Published: November 2015
Q: How much homeowners insurance do I need?
A: The types and amount of coverage you need depend on a number of factors. These include your home's location, size and amenities. There's no single "rule of thumb" that works for everyone.
Also, how much you pay for your house may not be a key part of the insurance equation. "The formula for determining adequate insurance takes many other things into consideration," says Kevin Greenwell, an Allstate agency owner in Estero, Florida.
Geographic location often affects the type of risks your home is exposed to. For instance, if you own a home in Miami, you may want different insurance coverage limits than those set by the owner of the exact same home in Boston. Why? Dwelling coverage limits are based on replacement cost, which can vary by location due to different construction or material costs in each area, Greenwell says.
Another factor is the cost of labor and materials in different geographic areas. Since homeowners insurance typically helps cover the cost of repairing or rebuilding a home if it's damaged or destroyed by a covered peril, the amount of insurance you may need partly depends on what it would cost to complete the work in your town. Labor costs, in particular, vary significantly in different markets.
And why wouldn't you simply choose dwelling coverage limits that match the purchase price of your house? "The actual hammer-and-nail cost to repair or rebuild your home could end up being less than what you paid. Or, in some cases, it could actually be more costly to rebuild your home," Greenwell explains. A local agent can help you understand the options so you can choose the coverage that's appropriate for you.
Does your home sport a custom tile roof? That may cost more to repair or replace than a house with a standard asphalt roof in the event of damage from hail or another covered peril. The same is true of interior details: Things like crown moldings, hardwood floors, a gourmet kitchen with granite counters or a spa-quality bathroom need to be factored in when determining the appropriate amount of insurance for your home, says Greenwell.
When choosing coverage limits, you'll likely want to consider items like a pool, shed, fences and other structures on your land that could potentially sustain damage so you can make sure your coverage limits meet your needs.
Personal property coverage is part of a standard homeowners insurance policy. If your clothes, appliances, electronics, furniture and other items are damaged, stolen or destroyed during a covered event like a break-in or severe storm, this coverage may pay to repair or replace them.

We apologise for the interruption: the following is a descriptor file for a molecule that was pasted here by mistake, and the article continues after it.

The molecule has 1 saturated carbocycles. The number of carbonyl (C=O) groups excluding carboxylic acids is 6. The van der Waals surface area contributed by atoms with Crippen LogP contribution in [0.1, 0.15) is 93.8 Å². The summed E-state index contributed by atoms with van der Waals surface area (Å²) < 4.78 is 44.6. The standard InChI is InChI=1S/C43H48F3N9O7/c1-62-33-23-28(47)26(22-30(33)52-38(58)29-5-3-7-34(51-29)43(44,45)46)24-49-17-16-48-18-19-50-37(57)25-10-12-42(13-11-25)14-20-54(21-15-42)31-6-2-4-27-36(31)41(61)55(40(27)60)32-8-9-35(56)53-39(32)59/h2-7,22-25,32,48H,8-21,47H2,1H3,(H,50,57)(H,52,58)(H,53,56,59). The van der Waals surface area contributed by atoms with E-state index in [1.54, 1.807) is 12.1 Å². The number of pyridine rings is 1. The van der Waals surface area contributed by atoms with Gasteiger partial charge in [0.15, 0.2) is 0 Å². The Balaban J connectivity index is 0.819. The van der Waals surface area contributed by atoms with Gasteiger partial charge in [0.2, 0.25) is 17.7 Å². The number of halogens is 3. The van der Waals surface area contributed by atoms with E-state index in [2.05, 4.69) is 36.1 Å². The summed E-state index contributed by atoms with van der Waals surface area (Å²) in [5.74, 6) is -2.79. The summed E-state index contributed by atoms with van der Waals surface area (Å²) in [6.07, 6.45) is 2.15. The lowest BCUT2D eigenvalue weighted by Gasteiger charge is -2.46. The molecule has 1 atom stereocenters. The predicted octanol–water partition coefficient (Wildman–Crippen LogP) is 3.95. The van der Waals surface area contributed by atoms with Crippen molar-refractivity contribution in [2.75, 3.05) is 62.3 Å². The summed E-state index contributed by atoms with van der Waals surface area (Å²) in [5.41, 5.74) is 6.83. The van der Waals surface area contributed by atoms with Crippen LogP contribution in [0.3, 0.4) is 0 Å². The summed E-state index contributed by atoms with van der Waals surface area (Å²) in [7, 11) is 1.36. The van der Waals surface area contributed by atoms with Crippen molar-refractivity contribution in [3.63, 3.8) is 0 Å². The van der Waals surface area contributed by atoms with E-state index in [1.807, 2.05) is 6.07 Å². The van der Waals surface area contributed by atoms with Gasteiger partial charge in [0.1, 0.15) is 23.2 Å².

Generally, personal property coverage is set at a percentage of your home's "dwelling" coverage limit, says Greenwell. "However, this is an area you may be able to lower if you know you have less valuable belongings and want to lower your insurance costs," he says.
Keep in mind you may want to purchase scheduled personal property for more expensive items such as jewelry, art and collectibles to make sure your limits are high enough for these items.
Many homeowners insurance policies include $100,000 in liability coverage, as well as some coverage for medical payments. Liability coverage may help pay for legal expenses and other costs if you were sued by someone who was accidentally injured on your property and later found legally responsible for their damages.
In some cases you may want to increase your liability coverage. "If you have a lot of assets, you could, unfortunately, be a target for lawsuits simply because people assume you have money to pay for damages," notes Greenwell. Another reason you may want to consider increasing your liability limit is if you have a backyard pool or trampoline because those types of items may increase the risk that a visitor is injured at your home.
It's fairly inexpensive to increase liability coverage on your homeowner's policy, says Greenwell. For even greater liability protection, you may want to consider purchasing a personal umbrella policy. Umbrella coverage typically offers at least a $1 million limit and kicks in after the limits of your homeowner's policy are exhausted.
The bottom line is that there are many things to consider when deciding how much coverage is right for you.
"Our goal is to make you aware of these considerations, present you with your insurance options, and help you make sure you are properly insured," Greenwell says.